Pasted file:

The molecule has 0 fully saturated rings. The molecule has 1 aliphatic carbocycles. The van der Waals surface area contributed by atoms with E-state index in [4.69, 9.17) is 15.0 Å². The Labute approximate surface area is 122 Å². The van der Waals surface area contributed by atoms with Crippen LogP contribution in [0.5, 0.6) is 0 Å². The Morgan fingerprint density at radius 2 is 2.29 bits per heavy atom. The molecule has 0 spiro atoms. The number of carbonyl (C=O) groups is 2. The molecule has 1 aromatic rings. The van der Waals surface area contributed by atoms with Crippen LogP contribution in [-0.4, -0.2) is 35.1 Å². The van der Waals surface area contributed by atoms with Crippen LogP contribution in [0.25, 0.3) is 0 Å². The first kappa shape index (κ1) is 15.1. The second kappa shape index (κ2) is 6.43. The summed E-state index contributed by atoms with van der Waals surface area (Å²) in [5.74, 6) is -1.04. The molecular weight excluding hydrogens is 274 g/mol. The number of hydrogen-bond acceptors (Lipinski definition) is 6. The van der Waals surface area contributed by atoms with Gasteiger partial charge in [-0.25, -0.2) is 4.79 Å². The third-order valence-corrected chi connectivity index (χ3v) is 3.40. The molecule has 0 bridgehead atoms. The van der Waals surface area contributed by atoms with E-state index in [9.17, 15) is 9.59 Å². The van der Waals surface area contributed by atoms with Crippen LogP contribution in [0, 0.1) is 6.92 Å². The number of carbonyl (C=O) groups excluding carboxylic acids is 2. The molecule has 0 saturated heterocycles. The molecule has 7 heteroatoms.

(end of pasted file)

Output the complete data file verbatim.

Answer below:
The molecule has 0 fully saturated rings. The molecule has 1 aliphatic carbocycles. The van der Waals surface area contributed by atoms with E-state index in [4.69, 9.17) is 15.0 Å². The Labute approximate surface area is 122 Å². The van der Waals surface area contributed by atoms with Crippen LogP contribution in [0.5, 0.6) is 0 Å². The Morgan fingerprint density at radius 2 is 2.29 bits per heavy atom. The molecule has 0 spiro atoms. The number of carbonyl (C=O) groups is 2. The molecule has 1 aromatic rings. The van der Waals surface area contributed by atoms with Crippen LogP contribution in [-0.4, -0.2) is 35.1 Å². The van der Waals surface area contributed by atoms with Crippen LogP contribution in [0.25, 0.3) is 0 Å². The first kappa shape index (κ1) is 15.1. The second kappa shape index (κ2) is 6.43. The summed E-state index contributed by atoms with van der Waals surface area (Å²) in [5.74, 6) is -1.04. The molecular weight excluding hydrogens is 274 g/mol. The number of hydrogen-bond acceptors (Lipinski definition) is 6. The van der Waals surface area contributed by atoms with Gasteiger partial charge in [-0.25, -0.2) is 4.79 Å². The third-order valence-corrected chi connectivity index (χ3v) is 3.40. The molecule has 0 bridgehead atoms. The van der Waals surface area contributed by atoms with E-state index in [9.17, 15) is 9.59 Å². The van der Waals surface area contributed by atoms with Crippen LogP contribution in [0, 0.1) is 6.92 Å². The number of carbonyl (C=O) groups excluding carboxylic acids is 2. The molecule has 0 saturated heterocycles. The molecule has 7 heteroatoms.